How Weightlifters Can Get Stronger from Bodyweight Training

by Mike Dewar -

The following piece comes from our official media partners at

Weightlifters need to be able to express mobility, stability, strength, power, balance, coordination, and movement quality. 

Lifters with higher levels of these foundational physical attributes are more likely to have smoother transitions into more competitive and intense training cycles. This allows for more well-rounded muscular development, enhanced movement, and increased injury resilience.

In this article we will discuss six ways weightlifters can get stronger using bodyweight training, and offer two sample workouts (one lower body and one upper body) to get you started.

6 Ways Weightlifters Can Get Stronger from Bodyweight Training

In the below section, we discuss six ways weightlifters can get stronger by training with bodyweight and/or adding bodyweight movements into their current training program. Be sure to read more about the best bodyweight exercises for weightlifters and get training today!

Swap for Unilateral Variations

Movements like bodyweight squats are good options for beginners. However, most lifters will not get the leg growth and strength they are looking for once they start being able to do sets of 30+ reps. 

Unilateral squat variations like lunges, Bulgarian split squats, and pistol squats (just to name a few) are great ways to increase unilateral leg strength, build new muscle, and improve knee and hip stability. Additionally, unilateral training is a key component to improve bilateral performance in weightlifting movements.

Increase the Range of Motion

Increasing the range of motion can add new stress and stimulus to muscle fibers. For example, progressing movements like push-ups and handstand push-ups into their deficit variations can further increase strength demands. You can also use increased ranges of motion to improve positional strength in deeper degrees of flexion. 

Movements like front foot elevated split squats or heel elevated bodyweight squats are all great lower body variations that increase the range of motion, flexibility demands, and positional strength needs of a lifter.

Add Max Effort Isometrics 

Adding isometrics, such as some of the back exercises in the below, are great ways to increase neural strength, grip strength, and maximal muscle contraction rates. We often train thinking about the eccentric and concentric muscle contractions. However, by adding in max effort isometric training into our regimens, we can still promote neuromuscular adaptations and at least help slow the decay of maximal strength in movements like deadlifts, squats, and pulls.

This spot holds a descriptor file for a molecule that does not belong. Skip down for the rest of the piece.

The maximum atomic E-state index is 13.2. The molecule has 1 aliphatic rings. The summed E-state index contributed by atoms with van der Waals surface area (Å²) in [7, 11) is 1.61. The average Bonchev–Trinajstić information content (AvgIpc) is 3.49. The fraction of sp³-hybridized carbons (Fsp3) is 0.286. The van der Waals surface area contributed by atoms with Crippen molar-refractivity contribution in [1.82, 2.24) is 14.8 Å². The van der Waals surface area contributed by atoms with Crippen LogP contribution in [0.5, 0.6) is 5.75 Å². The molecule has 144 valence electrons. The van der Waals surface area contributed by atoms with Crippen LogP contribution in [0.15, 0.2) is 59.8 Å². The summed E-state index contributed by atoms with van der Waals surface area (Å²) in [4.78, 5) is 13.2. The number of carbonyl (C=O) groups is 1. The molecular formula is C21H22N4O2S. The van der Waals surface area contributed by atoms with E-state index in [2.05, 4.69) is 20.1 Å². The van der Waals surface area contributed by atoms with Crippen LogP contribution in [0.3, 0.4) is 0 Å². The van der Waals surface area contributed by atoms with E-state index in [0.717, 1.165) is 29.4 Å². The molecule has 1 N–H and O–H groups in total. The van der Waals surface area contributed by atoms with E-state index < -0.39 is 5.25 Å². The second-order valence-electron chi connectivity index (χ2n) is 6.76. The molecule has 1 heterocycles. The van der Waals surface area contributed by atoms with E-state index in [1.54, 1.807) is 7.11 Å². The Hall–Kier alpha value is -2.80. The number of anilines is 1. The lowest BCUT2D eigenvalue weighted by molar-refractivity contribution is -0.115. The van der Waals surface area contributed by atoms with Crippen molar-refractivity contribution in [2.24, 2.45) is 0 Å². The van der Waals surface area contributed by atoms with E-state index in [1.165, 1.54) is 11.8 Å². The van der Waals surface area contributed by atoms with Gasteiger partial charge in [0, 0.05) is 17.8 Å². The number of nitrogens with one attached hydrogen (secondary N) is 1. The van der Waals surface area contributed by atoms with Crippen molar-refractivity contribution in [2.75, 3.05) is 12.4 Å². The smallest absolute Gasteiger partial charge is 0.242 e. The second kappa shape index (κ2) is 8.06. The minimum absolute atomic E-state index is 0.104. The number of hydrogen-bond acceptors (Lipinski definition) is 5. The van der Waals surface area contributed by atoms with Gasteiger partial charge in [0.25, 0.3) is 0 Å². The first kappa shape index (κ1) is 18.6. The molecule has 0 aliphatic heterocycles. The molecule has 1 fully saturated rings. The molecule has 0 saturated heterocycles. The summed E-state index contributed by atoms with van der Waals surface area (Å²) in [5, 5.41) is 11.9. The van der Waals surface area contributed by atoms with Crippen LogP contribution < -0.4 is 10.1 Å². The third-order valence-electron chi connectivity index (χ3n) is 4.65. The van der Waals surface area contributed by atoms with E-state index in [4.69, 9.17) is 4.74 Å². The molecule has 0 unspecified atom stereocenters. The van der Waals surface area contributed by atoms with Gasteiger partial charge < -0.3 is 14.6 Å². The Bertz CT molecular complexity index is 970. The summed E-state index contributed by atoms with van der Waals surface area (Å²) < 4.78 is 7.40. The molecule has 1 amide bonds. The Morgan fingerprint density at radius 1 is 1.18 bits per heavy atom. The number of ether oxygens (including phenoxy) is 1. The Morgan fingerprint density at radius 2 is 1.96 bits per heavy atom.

Slow Down the Reps

Adding controlled eccentrics and pauses throughout the movements are good ways to progress a movement and increase the positional strength, muscle coordination, and balance needs. In movements like split squats, for example, you can ensure proper ankle, knee, and hip joint actions, muscular loading patterns, and foot pressure by slowing down the eccentric phase and add pauses at sticking points.

You can also use these to increase time under tension and address areas of weakness that are often seen with barbell movements as well, making eccentrics and pauses great techniques to use with all types of equipment (barbell, dumbbell, kettlebells, bodyweight, etc.).

Perform Plyometric Movements 

Plyometric training can increase power output and rate of force production. Movements like jump squats, unilateral jump squats, broad jumps, depth jumps, and upper body plyometric movements can also increase the elasticity of the muscles and connective tissues. 

Performing these movements, in conjunction with muscle building work sets, is a great way to continue to reinforce force production and power output prerequisites necessary for explosive weightlifting movements.

Increase the Training Volume